Study Proposes Fluorescent Chemosensor for Copper Detection

2022-09-03 06:47:47 By : Mr. Ben Peng

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A recent study published in Chemosensors presents a unique donor-π-acceptor luminous dye as a sensor for Cu2+ ions. The 3,5-diphenyl-dicyanomethylene-4-H-pyran (DCM) that makes up the fluorophoric core has extended styryl chains at positions 2 and 6 for metal coordination and is used for copper (II) detection.

Study:  An NIR Emissive Donor-π-Acceptor Dicyanomethylene-4H-Pyran Derivative as a Fluorescent Chemosensor System towards Copper (II) Detection . Image Credit: agsaz/

Due to their great sensitivity compared to other sensor systems, fluorescent chemosensors have received much attention in recent decades. Fluorescent chemosensors provide continuous monitoring and high spatiotemporal resolution of tested samples. Sensors related to metal-binding moieties have been developed in the past.

A vast array of compounds define where the chelating moiety is crucial to the selectivity of a particular metal cation. The di-(2-picolyl)-amine (DPA) group, which numerous research groups have widely examined, is one successful example in particular.

The importance of various cations, given their functions in biological processes and their intrinsic toxicity to the environment, has aided in developing innovative sensor systems for particular metal ions. Copper is an essential catalytic cofactor for several metalloenzymes in the human body, along with iron and zinc.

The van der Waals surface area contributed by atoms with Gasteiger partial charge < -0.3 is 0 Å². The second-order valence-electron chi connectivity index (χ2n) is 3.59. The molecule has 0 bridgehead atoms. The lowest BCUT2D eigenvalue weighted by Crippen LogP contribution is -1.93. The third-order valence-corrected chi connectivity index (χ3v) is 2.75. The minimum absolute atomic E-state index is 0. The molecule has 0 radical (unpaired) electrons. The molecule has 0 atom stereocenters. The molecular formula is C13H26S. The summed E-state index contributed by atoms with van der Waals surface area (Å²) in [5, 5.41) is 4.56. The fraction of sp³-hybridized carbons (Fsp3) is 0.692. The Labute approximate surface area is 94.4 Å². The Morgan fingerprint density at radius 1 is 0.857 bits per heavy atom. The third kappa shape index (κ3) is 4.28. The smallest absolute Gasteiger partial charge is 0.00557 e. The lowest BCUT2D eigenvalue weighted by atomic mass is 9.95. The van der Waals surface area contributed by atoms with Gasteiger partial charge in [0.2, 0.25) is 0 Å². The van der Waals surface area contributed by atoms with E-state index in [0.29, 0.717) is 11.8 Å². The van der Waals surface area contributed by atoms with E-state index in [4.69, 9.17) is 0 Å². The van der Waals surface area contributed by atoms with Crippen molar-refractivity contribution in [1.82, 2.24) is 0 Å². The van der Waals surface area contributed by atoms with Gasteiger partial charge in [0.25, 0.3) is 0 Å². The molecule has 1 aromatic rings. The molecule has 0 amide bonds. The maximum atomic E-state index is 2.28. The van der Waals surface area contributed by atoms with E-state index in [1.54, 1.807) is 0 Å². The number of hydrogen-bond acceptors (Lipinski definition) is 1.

Copper is a crucial trace element for both plants and wildlife. However, due to high levels of integration and bioaccumulation into the food chain, it is poisonous to fish and aquatic life in specific quantities. Long-term exposure can also result in severe food poisoning, which can eventually cause lifelong liver and kidney damage.

Due to its role in creating reactive oxygen species, it has been connected to several neurodegenerative illnesses such as Alzheimer's and Wilson's diseases. There is a need to develop sensor systems for copper detection to avoid these harmful effects.

Developing chemosensors with emission and absorption above 700 nm has attracted significant research attention. The region above 700 nm is called a near-infrared region. Since light in this spectral area can penetrate deeper into cellular tissues, enabling in vivo monitoring with little radiation harm, this particular type of sensor is very pertinent for biological samples.

The least amount of fluorescence background and light scattering with visible light are significant benefits of optical sensors working in the near-infrared band, especially in situations where less invasive integration of artificial illumination is more appropriate.

Dicyanomethylene-4H-pyran (DCM) fluorophores have been reported to absorb and emit near-infrared light owing to strong intramolecular charge transfer characteristics. High charge transfer shifts the optical properties towards lower energies in polar media due to the strong stabilization of the excited charge transfer state.